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Chest X-Ray : Definition, Machine, Indications and Complication

Tuesday, August 28th 2012. | Radiography

Chest X-ray Definition

Conventional radiography is the radiological examination of reference.

Conventional radiography uses an X-ray emitter and a detector image (or radiographic film, now sensors connected to a computer) which is placed between the body segment studied.

During the crossing of the body, the beam intensity is attenuated according to the type of tissue present: they are thicker and more dense, more mitigation will be important.

Increasingly, the devices used techniques involve capture of the image by computer, which allows you to work secondarily images to more accurately keep them as computer files for archiving and transmit images via Intranet or Internet to other physicians.


What is X-ray machine?

In radiology departments or among radiologists, radiology equipment are installed in rooms with thick walls that prevent the passage of radiation.

The radiologist (or radiology technician) is generally placed behind a glass that does not pass the X-ray examination and follows in front of screens or computers that process data and visualize images. 

Chest X-rays may be performed in patients bedridden non-transportable through a mobile device.

Which indications?

The indications for chest radiography are numerous.

The chest radiograph is required for diagnosis, screening and monitoring treatment of lung cancer

Major infections like tuberculosis or lung disease or chronic bronchitis are also part of reference information.

Emergency, it may be prescribed to chest pain fever or not, before a fever without a point of appeal, breathing difficulties particularly related to cardiovascular disease.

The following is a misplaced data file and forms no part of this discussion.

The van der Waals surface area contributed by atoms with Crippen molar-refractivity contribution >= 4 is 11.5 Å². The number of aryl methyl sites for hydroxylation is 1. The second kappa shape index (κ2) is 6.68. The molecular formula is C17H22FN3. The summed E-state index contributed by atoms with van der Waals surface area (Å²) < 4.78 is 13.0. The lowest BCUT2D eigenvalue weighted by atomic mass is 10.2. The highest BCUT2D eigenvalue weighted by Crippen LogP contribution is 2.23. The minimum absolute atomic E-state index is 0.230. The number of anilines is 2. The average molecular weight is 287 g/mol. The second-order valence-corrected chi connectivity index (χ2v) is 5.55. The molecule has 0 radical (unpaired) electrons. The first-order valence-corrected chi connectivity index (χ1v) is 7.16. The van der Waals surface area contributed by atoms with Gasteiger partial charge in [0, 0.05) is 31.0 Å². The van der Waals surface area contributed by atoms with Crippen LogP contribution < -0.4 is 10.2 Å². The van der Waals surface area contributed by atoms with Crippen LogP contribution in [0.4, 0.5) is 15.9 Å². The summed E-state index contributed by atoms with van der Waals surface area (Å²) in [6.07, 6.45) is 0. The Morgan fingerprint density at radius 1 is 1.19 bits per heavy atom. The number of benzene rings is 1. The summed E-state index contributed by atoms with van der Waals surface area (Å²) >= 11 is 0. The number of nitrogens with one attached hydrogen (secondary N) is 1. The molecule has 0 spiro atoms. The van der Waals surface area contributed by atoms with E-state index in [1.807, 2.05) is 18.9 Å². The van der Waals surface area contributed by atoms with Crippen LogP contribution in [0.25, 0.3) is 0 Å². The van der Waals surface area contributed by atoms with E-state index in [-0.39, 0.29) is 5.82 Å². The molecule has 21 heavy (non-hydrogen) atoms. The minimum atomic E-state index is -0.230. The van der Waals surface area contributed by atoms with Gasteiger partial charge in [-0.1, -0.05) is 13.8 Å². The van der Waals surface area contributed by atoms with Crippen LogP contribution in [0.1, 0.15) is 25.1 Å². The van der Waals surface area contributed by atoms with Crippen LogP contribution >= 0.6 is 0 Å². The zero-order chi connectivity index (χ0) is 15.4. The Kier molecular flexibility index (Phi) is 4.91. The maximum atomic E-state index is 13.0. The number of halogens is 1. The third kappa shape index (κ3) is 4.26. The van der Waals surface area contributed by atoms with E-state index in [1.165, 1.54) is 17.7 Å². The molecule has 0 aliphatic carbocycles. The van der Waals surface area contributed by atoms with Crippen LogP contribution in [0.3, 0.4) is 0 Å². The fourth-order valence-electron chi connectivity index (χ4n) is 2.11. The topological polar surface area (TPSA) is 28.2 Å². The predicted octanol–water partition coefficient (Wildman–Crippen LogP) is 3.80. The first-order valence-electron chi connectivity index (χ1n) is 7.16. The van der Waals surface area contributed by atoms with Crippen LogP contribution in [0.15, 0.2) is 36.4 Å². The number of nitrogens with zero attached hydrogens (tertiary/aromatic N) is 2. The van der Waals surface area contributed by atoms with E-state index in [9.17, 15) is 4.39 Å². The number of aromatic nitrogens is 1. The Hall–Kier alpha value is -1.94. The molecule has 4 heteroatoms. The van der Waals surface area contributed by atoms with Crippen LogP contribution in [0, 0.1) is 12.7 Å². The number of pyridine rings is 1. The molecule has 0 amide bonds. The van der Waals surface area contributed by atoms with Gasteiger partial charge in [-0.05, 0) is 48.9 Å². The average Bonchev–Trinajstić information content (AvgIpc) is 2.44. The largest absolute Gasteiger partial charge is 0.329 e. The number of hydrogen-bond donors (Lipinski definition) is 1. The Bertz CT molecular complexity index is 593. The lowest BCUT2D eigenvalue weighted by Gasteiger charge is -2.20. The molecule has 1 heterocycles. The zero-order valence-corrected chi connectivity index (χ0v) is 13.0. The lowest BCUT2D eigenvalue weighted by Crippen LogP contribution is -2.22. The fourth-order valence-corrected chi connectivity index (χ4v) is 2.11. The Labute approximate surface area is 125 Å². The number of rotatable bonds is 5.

In the presence of cough or bloody sputum chest radiography may be indicated.

What are the complications?

The chest X-ray examination is safe.

No complications directly related to the practice of conventional radiography without irradiation significantly lower compared to CT.

During a chest X-ray, radiation is delivered that received naturally for 3 days.

For an X-ray of the abdomen, irradiation is more important since it corresponds to 2 months of natural background radiation.

What results?

The results are available for your doctor

Radiology images are available immediately after the examination, but they must always be analyzed by a radiologist.

It is possible that this analysis takes several hours.

The results are given in the form of a report to be transmitted to the prescriber to review images reproduced on film or on paper plates, and possibly a CD Rom which can be viewed in a computer with special programs for reading radiology.

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